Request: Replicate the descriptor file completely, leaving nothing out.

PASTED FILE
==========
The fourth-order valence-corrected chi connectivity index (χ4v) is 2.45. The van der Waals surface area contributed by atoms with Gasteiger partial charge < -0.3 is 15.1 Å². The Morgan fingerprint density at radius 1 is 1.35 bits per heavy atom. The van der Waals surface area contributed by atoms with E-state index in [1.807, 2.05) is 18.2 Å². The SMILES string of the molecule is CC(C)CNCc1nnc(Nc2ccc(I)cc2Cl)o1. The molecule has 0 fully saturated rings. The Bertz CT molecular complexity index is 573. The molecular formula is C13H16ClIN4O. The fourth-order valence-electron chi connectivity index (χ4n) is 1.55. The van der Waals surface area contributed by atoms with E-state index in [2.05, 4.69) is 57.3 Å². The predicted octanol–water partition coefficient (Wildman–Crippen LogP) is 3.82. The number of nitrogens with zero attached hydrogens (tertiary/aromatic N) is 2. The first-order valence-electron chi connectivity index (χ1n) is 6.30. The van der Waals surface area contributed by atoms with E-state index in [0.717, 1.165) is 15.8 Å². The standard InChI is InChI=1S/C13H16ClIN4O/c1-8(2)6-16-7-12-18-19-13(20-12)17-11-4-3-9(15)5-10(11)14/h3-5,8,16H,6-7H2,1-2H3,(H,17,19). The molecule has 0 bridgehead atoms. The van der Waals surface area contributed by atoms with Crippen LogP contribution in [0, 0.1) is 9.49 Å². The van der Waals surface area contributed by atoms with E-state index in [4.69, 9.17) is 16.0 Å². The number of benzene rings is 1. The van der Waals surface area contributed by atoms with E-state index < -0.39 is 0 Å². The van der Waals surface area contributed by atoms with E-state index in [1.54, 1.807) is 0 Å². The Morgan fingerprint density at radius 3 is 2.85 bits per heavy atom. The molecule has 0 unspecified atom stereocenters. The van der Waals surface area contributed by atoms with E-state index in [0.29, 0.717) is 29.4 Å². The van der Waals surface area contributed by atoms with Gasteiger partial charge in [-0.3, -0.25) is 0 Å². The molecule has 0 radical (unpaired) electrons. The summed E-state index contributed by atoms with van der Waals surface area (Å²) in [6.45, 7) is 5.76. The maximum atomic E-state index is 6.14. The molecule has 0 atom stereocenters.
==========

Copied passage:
The fourth-order valence-corrected chi connectivity index (χ4v) is 2.45. The van der Waals surface area contributed by atoms with Gasteiger partial charge < -0.3 is 15.1 Å². The Morgan fingerprint density at radius 1 is 1.35 bits per heavy atom. The van der Waals surface area contributed by atoms with E-state index in [1.807, 2.05) is 18.2 Å². The SMILES string of the molecule is CC(C)CNCc1nnc(Nc2ccc(I)cc2Cl)o1. The molecule has 0 fully saturated rings. The Bertz CT molecular complexity index is 573. The molecular formula is C13H16ClIN4O. The fourth-order valence-electron chi connectivity index (χ4n) is 1.55. The van der Waals surface area contributed by atoms with E-state index in [2.05, 4.69) is 57.3 Å². The predicted octanol–water partition coefficient (Wildman–Crippen LogP) is 3.82. The number of nitrogens with zero attached hydrogens (tertiary/aromatic N) is 2. The first-order valence-electron chi connectivity index (χ1n) is 6.30. The van der Waals surface area contributed by atoms with E-state index in [0.717, 1.165) is 15.8 Å². The standard InChI is InChI=1S/C13H16ClIN4O/c1-8(2)6-16-7-12-18-19-13(20-12)17-11-4-3-9(15)5-10(11)14/h3-5,8,16H,6-7H2,1-2H3,(H,17,19). The molecule has 0 bridgehead atoms. The van der Waals surface area contributed by atoms with Crippen LogP contribution in [0, 0.1) is 9.49 Å². The van der Waals surface area contributed by atoms with E-state index in [4.69, 9.17) is 16.0 Å². The number of benzene rings is 1. The van der Waals surface area contributed by atoms with E-state index < -0.39 is 0 Å². The van der Waals surface area contributed by atoms with E-state index in [1.54, 1.807) is 0 Å². The Morgan fingerprint density at radius 3 is 2.85 bits per heavy atom. The molecule has 0 unspecified atom stereocenters. The van der Waals surface area contributed by atoms with E-state index in [0.29, 0.717) is 29.4 Å². The van der Waals surface area contributed by atoms with Gasteiger partial charge in [-0.3, -0.25) is 0 Å². The molecule has 0 radical (unpaired) electrons. The summed E-state index contributed by atoms with van der Waals surface area (Å²) in [6.45, 7) is 5.76. The maximum atomic E-state index is 6.14. The molecule has 0 atom stereocenters.